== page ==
Factors that help bears stay healthy during hibernation may be useful for humans.
Last month we told you about some of the latest research on bears, hibernation, and a connection that may help manage heart disease in humans. But this month there yet another development that bear researchers have stumbled upon, this time regarding a potential new way to treat injuries in humans based on lessons learned from animal hibernation.
It has long been understood that people lose bone mass as they age. Women, for example, after menopause, lose 1 to 2% bone density per year. Patients who are stuck in bed long term can lose 3 to 4% each month. A chronic problem not just with aging, but with every major injury; the body is unable to maintain itself.
Hibernating animals on the other hand have a biological advantage, while they sleep for months at a time, their bodies preserve bone mass and keep things generally healthy and ready for when it is time to wake up. To put it more technically, Colorado State University biomedical engineer Seth Donahue explains: “Just as in humans, bear bones release minerals during periods of inactivity. But instead of excreting calcium, PTH induces its re-absorption by the kidneys and puts it back in bears’ skeletons,” Donahue says. “Osteocalcin is a protein normally excreted in the urine. Since bears do not urinate during hibernation, osteocalcin levels increase and contribute to bone mineralization and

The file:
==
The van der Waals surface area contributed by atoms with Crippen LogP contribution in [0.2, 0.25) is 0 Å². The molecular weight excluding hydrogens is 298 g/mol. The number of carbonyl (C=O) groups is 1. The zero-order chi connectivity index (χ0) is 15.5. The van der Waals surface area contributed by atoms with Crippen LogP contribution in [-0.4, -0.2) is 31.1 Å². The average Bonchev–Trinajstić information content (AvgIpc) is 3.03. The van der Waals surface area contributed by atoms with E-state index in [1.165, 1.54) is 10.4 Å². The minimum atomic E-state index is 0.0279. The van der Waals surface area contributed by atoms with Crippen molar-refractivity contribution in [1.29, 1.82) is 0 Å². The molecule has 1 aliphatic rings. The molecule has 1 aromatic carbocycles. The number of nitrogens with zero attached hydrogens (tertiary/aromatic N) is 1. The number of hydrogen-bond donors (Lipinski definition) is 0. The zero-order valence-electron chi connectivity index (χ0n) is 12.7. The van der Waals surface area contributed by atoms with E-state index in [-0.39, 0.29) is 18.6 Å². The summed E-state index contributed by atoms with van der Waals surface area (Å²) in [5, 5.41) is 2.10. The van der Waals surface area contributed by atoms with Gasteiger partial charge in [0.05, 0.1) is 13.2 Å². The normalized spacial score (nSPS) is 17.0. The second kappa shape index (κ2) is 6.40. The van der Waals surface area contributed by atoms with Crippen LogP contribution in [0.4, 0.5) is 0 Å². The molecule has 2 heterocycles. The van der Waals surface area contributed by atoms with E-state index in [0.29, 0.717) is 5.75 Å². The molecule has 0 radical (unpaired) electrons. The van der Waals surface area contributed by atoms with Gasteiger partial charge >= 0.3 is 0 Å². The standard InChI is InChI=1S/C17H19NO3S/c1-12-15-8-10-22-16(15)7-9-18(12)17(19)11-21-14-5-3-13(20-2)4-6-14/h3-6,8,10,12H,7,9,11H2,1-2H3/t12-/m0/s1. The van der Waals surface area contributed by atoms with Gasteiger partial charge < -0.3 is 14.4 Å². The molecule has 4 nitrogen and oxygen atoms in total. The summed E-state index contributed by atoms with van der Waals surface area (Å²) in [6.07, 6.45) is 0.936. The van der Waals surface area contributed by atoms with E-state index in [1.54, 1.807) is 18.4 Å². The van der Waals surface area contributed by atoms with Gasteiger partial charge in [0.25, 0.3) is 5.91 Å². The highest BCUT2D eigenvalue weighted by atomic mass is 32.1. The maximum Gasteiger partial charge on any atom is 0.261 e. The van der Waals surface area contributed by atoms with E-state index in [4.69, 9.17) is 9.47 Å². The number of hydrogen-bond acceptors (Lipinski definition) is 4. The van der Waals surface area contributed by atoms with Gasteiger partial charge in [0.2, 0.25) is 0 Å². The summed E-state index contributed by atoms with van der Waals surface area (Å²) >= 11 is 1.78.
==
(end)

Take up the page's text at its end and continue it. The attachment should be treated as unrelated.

You may be thinking – lucky bears, but how does this help humans? The question Donahue’s team is tackling is whether or not a synthetic version of bear PTH can be used in other organisms with the same level of success it has in keeping bears healthy and strong. They are currently testing their first version of bear PTH on lab rats which have osteoporosis. A successful result could lead to a major breakthru in fighting that same bone disease in women.
But the benefits and biological processes of hibernation go beyond bones and muscles, other researchers are looking into aspects of metabolism, breathing, and overall preserving of an organism despite some kind of shut down due to injury or environment. It would appear that the benefits of hibernation are not only impressive but also potentially useful if they can be recreated in humans.
Photo: Marshmallow / flickr
hibernation in animals, polar bear hibernation, brown bear hibernation